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Timothy K. Lu G is a prize-winning killer.

To be more precise, on Wednesday, he won the $30,000 Lemelson-MIT Student Prize for Inventiveness for developing methods to kill antibiotic-resistant bacteria. The prize will support research that aims to contain one of the deadliest threats known to biologists.

“I’m very honored,” said Lu at the awards ceremony Wednesday. “I’ve been working in the lab for three or four years doing my Ph.D., it’s nice to be recognized,” he said.

Lu described two major sources of infections that his research fights: hard-to-kill antibiotic-resistant bacteria, and biofilms, bacteria sticking to surfaces.

MRSA, or methicillin-resistant Staphylococcus aureus, is one example of such a “superbug” which in 2005 killed nearly 19,000 people in the United States, surpassing the death toll due to AIDS in the U.S., according to the Centers for Disease Control and Prevention.

Lu’s research modifies bacteriophages, viruses that attack bacteria, to make them deadly to biofilms. The bacteriophages weaken the defense mechanisms of biofilms, making the biofilms susceptible to antibiotics which ordinarily could not destroy them.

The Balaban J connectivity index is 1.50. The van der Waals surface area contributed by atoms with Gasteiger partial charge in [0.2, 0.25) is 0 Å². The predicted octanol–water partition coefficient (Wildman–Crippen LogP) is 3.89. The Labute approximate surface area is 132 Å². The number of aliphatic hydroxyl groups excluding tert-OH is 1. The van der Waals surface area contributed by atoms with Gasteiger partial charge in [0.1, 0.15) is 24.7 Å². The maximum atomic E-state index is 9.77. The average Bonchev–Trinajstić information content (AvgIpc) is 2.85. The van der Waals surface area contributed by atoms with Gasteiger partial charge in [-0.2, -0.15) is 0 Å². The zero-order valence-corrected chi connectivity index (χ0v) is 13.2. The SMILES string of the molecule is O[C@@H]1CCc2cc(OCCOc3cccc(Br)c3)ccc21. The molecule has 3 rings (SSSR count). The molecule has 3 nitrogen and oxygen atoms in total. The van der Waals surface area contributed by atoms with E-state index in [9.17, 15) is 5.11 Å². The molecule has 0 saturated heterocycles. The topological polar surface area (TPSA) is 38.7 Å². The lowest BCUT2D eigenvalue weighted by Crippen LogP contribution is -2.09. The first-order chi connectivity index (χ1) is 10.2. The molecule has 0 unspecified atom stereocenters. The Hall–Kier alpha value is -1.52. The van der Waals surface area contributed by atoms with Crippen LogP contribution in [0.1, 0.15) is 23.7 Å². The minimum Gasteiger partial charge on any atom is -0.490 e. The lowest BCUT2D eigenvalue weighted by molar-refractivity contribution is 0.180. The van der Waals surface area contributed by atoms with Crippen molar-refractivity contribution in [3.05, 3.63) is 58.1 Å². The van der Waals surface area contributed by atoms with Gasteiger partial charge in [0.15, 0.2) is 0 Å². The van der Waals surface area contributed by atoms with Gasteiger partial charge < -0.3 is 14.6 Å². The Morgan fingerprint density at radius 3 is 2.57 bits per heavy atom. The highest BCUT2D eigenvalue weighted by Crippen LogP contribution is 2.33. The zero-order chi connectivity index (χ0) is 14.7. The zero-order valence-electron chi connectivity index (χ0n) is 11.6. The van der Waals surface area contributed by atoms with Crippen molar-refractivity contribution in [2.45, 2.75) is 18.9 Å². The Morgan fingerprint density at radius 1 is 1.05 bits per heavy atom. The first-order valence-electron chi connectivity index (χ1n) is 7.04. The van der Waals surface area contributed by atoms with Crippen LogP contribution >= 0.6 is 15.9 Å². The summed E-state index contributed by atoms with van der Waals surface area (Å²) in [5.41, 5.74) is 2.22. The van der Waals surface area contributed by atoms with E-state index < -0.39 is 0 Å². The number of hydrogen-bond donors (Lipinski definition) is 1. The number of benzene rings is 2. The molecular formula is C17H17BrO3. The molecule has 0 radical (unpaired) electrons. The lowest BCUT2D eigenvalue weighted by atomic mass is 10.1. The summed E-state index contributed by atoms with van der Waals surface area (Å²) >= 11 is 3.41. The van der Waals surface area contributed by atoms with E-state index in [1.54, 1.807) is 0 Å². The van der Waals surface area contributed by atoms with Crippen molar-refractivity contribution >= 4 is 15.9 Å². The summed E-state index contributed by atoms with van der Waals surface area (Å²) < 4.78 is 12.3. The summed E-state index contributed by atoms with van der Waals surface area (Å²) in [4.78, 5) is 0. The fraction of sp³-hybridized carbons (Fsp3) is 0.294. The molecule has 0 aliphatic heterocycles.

“The next step is to bring it to the real world,” Lu said. “Currently it’s just a really cool thing in the lab,” he said. But Lu plans to collaborate with the CDC to make real-world tests of the technology.

The most practical applications could target industry, starting with food processing plants. Once the technology has been proven, it might eventually be used in clinical trials.

Lu said that one important goal is to “expand the library of phages.” Currently his techniques only uses one phage, targeted at E. Coli.

“I started off as a techie,” said Lu, who majored in Course VI as an undergraduate and received an M.Eng in 2003. He developed an interest in biology while working with Prof. Rahul Sarpeshkar of RLE to “make devices that stimulate the inner ear for deaf people.”

Later, after entering the HST program and witnessing patients crippled with infections first-hand while working in local hospitals, Lu “got interested in fighting bacterial infections.” Switching to the field of synthetic biology which he describes as “programming cells or modifying organisms” was not a complete departure from his original computer science background. Lu compared the “ability to program DNA” to the “early years of engineering semiconductors.”

Lu said the most exciting time during his “many, many late nights in the lab” came when he made his first effective phage.

The prize money’s use is unrestricted, but Lu said he plans to spend it on furthering his research.

This is the second year that the Lemelson-MIT Program, which recognizes outstanding inventors, has offered a prize to an MIT student. Lu said his advisor, J.J. Collins, professor of biomedical engineering at Boston University, encouraged him to apply.